The wand and hose unclip from the main body in a single movement, but here things are not quite as perfect. The hose is very short at just over a metre fully extended and, with the fairly limited length telescopic wand, I could only just get to our 2.4m high ceilings to tackle cobwebs. If you have an older Victorian house with high ceilings, the spiders are going to be up there laughing at you. Moreover, the DC50’s slim line style and light weight don’t make for great stability when the hose and wand are being used and it took a tumble a couple of times.
All that said, once again the cleaning results with the hose and tools was superb. The crevice tool is longer than supplied on most compact cleaners and its dusting brush bigger too. The anti-tangle turbine tool is excellent and it is only the upholstery brush design I struggled with. At just 9cm wide, it is going to take you a whole lot of arm action to clean a three-piece suite.
Dyson DC50 Animal – Stairs
Opinions are rarely that divided at the Trusted Testing Department, but there was a distinct diversity of thoughts on the DC50’s merits when it came to stairs. In the positive camp, it weighs less than 5.5kg, so I had no problem lifting it from stair-to- stair using the main floor head to clean as it went.
The head is manoeuvrable enough to cover all but the most acutely angled steps and the cable is, at 7.5m, just about long enough to do an entire flight of steps if your plug socket is not too far away. If the handle stayed down when folded into the body, this method for stair cleaning would have been even easier.
Issues arise when you tackle stairs with the hose and wand. The turbine tool remains the gadget of choice for carpeted stairs, but neither the dusting brush nor upholstery tool are ideal for stairs with hard surfaces such as raw wood. Moreover, the limited length hose means there is no danger of getting from top to bottom, or visa versa, without moving the cleaner half way through or, as we discovered, the DC50 skidding around or falling over while you are cleaning.
I found a combination approach to stairs the best bet. With the telescopic wand and handle left behind you can carry the cleaner by the main body handle, using the hose and tools to tackle each step along the way. This makes for very quick and efficient stair cleaning as long as you are good for hanging onto 5.5kg of vacuum cleaner along the way.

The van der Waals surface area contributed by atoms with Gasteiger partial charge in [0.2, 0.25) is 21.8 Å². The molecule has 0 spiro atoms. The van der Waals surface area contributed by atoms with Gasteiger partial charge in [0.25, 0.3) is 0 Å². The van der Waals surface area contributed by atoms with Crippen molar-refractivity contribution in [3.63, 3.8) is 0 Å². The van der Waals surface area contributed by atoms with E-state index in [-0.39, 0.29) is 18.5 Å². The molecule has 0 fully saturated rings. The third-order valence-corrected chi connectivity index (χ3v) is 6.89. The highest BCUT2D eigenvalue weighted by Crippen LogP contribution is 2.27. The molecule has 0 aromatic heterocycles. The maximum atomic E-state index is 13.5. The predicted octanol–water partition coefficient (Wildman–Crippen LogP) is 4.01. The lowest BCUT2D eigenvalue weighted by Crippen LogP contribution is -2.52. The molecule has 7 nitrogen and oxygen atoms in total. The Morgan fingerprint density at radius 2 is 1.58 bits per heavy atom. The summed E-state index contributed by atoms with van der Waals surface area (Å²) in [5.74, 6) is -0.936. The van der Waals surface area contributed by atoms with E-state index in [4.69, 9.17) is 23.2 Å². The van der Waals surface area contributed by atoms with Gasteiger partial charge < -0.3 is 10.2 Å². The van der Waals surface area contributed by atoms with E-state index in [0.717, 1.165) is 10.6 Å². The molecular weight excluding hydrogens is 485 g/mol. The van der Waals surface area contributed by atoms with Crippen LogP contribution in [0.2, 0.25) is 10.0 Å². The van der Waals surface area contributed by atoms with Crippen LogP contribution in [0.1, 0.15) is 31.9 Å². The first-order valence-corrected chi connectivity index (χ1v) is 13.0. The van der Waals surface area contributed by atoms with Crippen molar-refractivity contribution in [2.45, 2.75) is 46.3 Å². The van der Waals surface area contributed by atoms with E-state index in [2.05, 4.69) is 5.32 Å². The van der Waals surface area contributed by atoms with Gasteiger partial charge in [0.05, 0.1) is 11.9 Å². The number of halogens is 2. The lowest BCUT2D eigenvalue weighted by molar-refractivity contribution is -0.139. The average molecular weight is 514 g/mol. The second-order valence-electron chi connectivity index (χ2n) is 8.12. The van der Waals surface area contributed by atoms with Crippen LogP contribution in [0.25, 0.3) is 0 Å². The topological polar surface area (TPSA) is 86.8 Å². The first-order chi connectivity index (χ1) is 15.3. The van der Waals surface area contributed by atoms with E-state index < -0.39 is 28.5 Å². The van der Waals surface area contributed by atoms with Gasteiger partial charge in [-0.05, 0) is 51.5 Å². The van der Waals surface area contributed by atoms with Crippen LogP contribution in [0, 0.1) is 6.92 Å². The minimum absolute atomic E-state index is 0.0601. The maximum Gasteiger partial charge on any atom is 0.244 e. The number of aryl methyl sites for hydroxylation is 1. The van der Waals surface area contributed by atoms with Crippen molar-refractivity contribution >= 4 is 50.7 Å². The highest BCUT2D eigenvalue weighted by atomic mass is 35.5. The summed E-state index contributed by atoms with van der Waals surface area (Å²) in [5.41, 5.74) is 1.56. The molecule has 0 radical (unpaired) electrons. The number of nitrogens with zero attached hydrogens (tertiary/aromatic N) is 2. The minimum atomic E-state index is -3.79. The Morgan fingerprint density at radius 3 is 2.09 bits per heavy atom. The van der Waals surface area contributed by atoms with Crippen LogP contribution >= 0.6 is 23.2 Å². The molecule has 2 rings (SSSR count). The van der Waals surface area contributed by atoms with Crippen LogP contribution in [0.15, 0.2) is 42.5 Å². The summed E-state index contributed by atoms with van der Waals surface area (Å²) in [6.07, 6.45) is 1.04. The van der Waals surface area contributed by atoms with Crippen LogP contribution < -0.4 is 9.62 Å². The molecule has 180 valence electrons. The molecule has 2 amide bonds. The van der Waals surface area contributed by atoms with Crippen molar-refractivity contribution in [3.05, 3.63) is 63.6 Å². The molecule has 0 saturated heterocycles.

Dyson DC50 Animal – Pet Hair
I’ve been chasing my Collie dog and Labrador around with various cleaners for years and Dyson’s floor heads continue to get better and better when it comes to hairy hounds or fur-ball felines. The DC50’s large diameter brush bar and combination bristles seem to all but drag hairs out of carpet pile. It works very effectively on hard floors too where some floor heads will simply push hairs out of the way.
Of course this will mean the brush bar gets regularly entwined with hairs, particularly if you have pets with tresses like Julia Roberts (seriously, you should see our neighbour’s cat…). Not a problem as the head unclips from the cleaner with a single push button and splits in two for easy cleaning. It would be even better if the bar came right out of the head, but de-fluffing the bar is far from onerous.
Perhaps even more handy for pet owners is Dyson’s anti-tangle turbine tool. This uses two brushes that counter-rotate flat to the floor. Hairs are pulled from surfaces but rather than being drawn round and round into the body of the tool, they either break free and get sucked into the cleaner or stay on the face of the brushes.
This means cleaning them is as simple as stopping the tool and manually pulling the fur ball from the bristles without having to take anything apart. It works very well, and is particularly useful for pet beds, your animals’ favoured sofa spots or, in our case, the one stair our Collie dog always sits on to watch the world go by.
The only thing missing from the DC50 Animal’s pet credentials is an anti-odour filter system the like of which Miele include in their pet specific models. It’s not a deal breaker for most pet owners, but anyone who owns a Labrador and lives near a pond might want to consider the odour combating options. If that fails, I find a splash of Brut 33 on the filters often helps.
Should I buy the Dyson DC50 Animal?
For smaller homes with limited storage space or those looking for a lightweight cleaner that will handle pets with ease, the DC50 Animal really cannot be faulted. It’s light, compact, cleans well and easy to use.
But there are tradeoffs. It doesn’t feel as sturdy as Dyson’s other cleaners and the small bin and short reach could trouble some people. Given these facts, it might be worth considering a cordless vacuum cleaner instead, or a cylinder vac with a larger capacity as well, though all have their own pros and cons.
An excellent upright for anyone tight on space, but it’s worth considering your options before buying.